"Introduction. Given a pair (x, y) of positive real numbers, then one iteration of the Euclidean algorithm replaces the larger number by its least non-negative residue modulo the smaller number. If the two numbers are linearly dependent, the repetition of this process will eventually terminate with a pair in which one of the elements is zero. (If the original pair were integers, then the remaining non-zero element is their greatest common divisor.)"

"Another property of the Euclidean algorithm, fundamental to the study of continued fractions, is that it produces increasingly good rational approximations to the original pair of real numbers."

"We will construct an iterative algorithm for n-tuples, generalizing both the terminating and approximating features of the Euclidean algorithm. Thus, if the original n-tuple of elements are Z-linearly dependent, the algorithm will necessarily terminate and discover the Z-relation among the elements of the original n-tuple. If the original n-tuple elements are not Z-linearly dependent, then the algorithm will "absolutely approximate" by producing lattice points arbitrarily close to the line generated by the original n-tuple."

"We emphasize that a major difficulty in the problem of constructing a generalization of the Euclidean algorithm is to give an iterative algorithm."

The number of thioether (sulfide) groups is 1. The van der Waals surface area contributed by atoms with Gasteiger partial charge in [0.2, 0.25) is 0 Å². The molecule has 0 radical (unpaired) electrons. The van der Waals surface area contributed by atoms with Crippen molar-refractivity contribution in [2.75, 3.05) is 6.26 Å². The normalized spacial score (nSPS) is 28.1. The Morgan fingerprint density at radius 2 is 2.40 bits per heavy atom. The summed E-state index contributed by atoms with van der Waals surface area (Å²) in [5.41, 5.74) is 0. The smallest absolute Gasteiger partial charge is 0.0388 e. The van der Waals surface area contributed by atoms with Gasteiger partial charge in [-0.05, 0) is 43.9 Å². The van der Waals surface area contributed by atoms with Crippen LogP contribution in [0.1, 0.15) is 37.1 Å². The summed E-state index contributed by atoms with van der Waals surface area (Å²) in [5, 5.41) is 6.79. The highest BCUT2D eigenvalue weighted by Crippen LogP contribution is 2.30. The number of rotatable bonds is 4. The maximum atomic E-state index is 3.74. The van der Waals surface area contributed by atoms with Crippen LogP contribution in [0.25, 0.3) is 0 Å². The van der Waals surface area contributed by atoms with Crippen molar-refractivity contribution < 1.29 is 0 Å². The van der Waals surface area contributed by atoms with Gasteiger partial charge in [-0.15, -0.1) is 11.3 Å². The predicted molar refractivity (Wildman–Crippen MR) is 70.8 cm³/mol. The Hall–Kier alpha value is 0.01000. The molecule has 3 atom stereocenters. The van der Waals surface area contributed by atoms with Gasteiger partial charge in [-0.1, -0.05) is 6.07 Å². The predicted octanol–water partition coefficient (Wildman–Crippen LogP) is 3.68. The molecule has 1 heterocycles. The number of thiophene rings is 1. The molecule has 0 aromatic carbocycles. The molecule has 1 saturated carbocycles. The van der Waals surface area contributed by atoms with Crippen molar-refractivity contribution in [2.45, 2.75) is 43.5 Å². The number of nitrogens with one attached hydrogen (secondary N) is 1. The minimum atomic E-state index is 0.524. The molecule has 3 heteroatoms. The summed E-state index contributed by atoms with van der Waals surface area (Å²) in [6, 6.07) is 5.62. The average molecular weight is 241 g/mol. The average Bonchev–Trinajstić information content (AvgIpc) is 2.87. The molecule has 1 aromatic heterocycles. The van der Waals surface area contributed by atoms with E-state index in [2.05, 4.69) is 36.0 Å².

### 1983 -- Blahut

Blahut, R. 1983. Theory and Practice of Error Control Coding. Addison-Wesley.

Covers decoding BCH codes both with Berlekamp-Massey and Euclidean algorithms, plus much more.

### 1984 -- Mandelbaum

Mandelbaum, D. 1984. An Approach to an Arithmetic Analog of Berlekamp's Algorithm. IEEE Transactions on Information Theory. IT-30(5): 758-762.

"In 1968 Berlekamp [1] introduced an iterative procedure to determine a polynomial fraction A(x) / B(x) in which the coefficients are members of a field that, when divided, yields a given polynomial sequence S(x) in which the coefficients are, of course, members of the same field." "Massey gave another elegant proof of this procedure in terms of shift-registers [2]. Similar results were then obtained with the Euclidean algorithm and continued fractions [3]-[6]. Since continued fractions can be utilized with both polynomials and numbers from the real field, using an algorithm similar to the Berlekamp algorithm with real binary numbers was investigated."